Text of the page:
Module 3 : Multiple Intelligences

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Module 3: Multiple Intelligences Identified

Read Chapter 2 of Learning to Learn and complete the following graphic organizers. This chapter goes into great detail about three of psychologist Howard Gardner’s ‘multiple intelligences.’

In this chapter, the authors discuss how children in crisis are particularly prone to trouble processing information and learning in ways that other students do..

The authors propose that when teachers are able to identify the way a child in crisis learns best, they can modify their teaching approach to give the student the greatest chance to overcome his or her barriers to school success.

In the graphic organizers on the following three pages, create a detailed picture of each learning style covered in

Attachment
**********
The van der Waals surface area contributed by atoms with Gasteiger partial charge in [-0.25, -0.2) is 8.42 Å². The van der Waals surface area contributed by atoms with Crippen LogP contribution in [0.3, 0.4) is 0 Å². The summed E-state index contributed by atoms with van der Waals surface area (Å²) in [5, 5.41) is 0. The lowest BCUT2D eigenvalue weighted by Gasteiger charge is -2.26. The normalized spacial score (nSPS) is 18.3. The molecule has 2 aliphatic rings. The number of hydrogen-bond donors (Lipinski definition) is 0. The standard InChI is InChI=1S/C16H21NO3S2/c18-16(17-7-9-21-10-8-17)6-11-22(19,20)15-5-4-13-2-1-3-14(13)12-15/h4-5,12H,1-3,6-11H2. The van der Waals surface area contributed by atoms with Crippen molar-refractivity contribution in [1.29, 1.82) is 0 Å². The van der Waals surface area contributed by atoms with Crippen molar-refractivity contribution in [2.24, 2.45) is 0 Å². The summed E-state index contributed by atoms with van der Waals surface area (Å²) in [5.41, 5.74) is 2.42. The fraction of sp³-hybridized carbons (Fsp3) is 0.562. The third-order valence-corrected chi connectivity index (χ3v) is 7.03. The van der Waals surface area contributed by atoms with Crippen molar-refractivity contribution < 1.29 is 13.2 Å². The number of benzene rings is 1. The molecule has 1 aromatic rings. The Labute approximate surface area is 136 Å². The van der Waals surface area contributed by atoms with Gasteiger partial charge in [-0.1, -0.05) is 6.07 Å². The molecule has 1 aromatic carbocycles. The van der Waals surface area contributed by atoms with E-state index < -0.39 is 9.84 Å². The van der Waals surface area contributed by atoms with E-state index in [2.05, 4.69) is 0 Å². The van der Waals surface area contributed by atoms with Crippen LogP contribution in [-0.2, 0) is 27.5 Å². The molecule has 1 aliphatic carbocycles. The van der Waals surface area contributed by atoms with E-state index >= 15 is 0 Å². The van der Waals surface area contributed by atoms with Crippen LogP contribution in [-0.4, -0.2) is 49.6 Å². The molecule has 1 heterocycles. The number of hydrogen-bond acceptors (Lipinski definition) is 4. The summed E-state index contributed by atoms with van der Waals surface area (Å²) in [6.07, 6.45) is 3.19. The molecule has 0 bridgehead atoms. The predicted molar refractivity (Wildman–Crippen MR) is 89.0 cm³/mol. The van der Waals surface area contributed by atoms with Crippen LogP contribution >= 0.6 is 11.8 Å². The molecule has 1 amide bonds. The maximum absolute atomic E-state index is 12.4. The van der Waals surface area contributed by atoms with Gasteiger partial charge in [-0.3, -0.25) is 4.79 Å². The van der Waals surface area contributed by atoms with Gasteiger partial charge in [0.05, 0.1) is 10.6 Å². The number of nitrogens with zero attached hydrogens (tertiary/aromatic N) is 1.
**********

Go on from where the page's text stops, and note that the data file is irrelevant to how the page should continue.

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A successful reader is someone who is able to determine the differences between their letters and location of how the letters are placed together. For example, the ability required for being able to recognize if a letter is a ‘p’, ‘q’, ‘b’ or ‘d’. When a student is learning to read, and if they are unable to see the differences between the letter “b” from the letter “p,” they will incorrectly read the word “bat” as “pat.” This stumbling block may allow insecurities to creep in while they are beginning readers. When learning mathematics, students need to be able to differentiate between the symbols used for numbers. Such numbers as ‘2’ and ‘5’ or ‘6’ and ‘9’, have significant differences. Children may be able to give the answer orally for “What is five plus three”, but if they see it on a worksheet, they may not be able to complete the task correctly. This is because they are not able to distinguish between different symbols. Some students may also struggle with multiple numbers given at a time and needing to see them in a certain order as well as read them in the correct order. One example is 27 and 72. Transposing numbers may be an issue with visual discrimination, or something more along the lines of Dyslexia, although it is really too early to know for sure. Visual discrimination skills also play a crucial role in supporting social interactions. Students need to be able to infer certain subtleties to interact comfortably with others. Imagine what
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